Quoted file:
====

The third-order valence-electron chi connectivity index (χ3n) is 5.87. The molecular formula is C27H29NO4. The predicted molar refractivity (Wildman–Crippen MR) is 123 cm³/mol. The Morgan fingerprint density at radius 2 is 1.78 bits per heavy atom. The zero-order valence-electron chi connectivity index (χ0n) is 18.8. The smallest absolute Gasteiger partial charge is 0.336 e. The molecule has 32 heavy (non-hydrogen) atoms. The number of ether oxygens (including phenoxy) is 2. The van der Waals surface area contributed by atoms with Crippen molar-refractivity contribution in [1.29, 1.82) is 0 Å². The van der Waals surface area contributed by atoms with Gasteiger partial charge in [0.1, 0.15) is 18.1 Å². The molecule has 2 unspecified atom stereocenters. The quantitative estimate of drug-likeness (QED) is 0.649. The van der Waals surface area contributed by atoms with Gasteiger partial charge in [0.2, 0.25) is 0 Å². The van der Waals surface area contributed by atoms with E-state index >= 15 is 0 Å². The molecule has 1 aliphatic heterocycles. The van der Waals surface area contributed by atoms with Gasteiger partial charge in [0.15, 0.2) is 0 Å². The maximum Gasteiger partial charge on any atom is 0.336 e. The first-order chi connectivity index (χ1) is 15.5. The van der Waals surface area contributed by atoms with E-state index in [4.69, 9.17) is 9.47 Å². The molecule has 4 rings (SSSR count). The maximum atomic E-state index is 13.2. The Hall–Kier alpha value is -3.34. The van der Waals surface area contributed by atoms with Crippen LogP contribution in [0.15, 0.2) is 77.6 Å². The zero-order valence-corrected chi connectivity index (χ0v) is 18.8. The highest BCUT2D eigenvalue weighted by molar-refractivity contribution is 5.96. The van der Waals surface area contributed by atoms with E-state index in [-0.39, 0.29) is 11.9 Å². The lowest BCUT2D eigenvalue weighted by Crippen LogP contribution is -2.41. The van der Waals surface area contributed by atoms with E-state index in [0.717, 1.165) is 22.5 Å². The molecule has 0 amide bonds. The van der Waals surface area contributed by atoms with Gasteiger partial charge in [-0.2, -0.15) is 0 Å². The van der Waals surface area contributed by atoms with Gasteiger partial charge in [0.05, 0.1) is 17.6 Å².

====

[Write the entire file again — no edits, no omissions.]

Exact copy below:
The third-order valence-electron chi connectivity index (χ3n) is 5.87. The molecular formula is C27H29NO4. The predicted molar refractivity (Wildman–Crippen MR) is 123 cm³/mol. The Morgan fingerprint density at radius 2 is 1.78 bits per heavy atom. The zero-order valence-electron chi connectivity index (χ0n) is 18.8. The smallest absolute Gasteiger partial charge is 0.336 e. The molecule has 32 heavy (non-hydrogen) atoms. The number of ether oxygens (including phenoxy) is 2. The van der Waals surface area contributed by atoms with Crippen molar-refractivity contribution in [1.29, 1.82) is 0 Å². The van der Waals surface area contributed by atoms with Gasteiger partial charge in [0.1, 0.15) is 18.1 Å². The molecule has 2 unspecified atom stereocenters. The quantitative estimate of drug-likeness (QED) is 0.649. The van der Waals surface area contributed by atoms with Gasteiger partial charge in [0.2, 0.25) is 0 Å². The van der Waals surface area contributed by atoms with E-state index >= 15 is 0 Å². The molecule has 1 aliphatic heterocycles. The van der Waals surface area contributed by atoms with Gasteiger partial charge in [0.15, 0.2) is 0 Å². The maximum Gasteiger partial charge on any atom is 0.336 e. The first-order chi connectivity index (χ1) is 15.5. The van der Waals surface area contributed by atoms with E-state index in [4.69, 9.17) is 9.47 Å². The molecule has 4 rings (SSSR count). The maximum atomic E-state index is 13.2. The Hall–Kier alpha value is -3.34. The van der Waals surface area contributed by atoms with Crippen LogP contribution in [0.15, 0.2) is 77.6 Å². The zero-order valence-corrected chi connectivity index (χ0v) is 18.8. The highest BCUT2D eigenvalue weighted by molar-refractivity contribution is 5.96. The van der Waals surface area contributed by atoms with E-state index in [-0.39, 0.29) is 11.9 Å². The lowest BCUT2D eigenvalue weighted by Crippen LogP contribution is -2.41. The van der Waals surface area contributed by atoms with E-state index in [0.717, 1.165) is 22.5 Å². The molecule has 0 amide bonds. The van der Waals surface area contributed by atoms with Gasteiger partial charge in [-0.2, -0.15) is 0 Å². The van der Waals surface area contributed by atoms with Gasteiger partial charge in [0.05, 0.1) is 17.6 Å².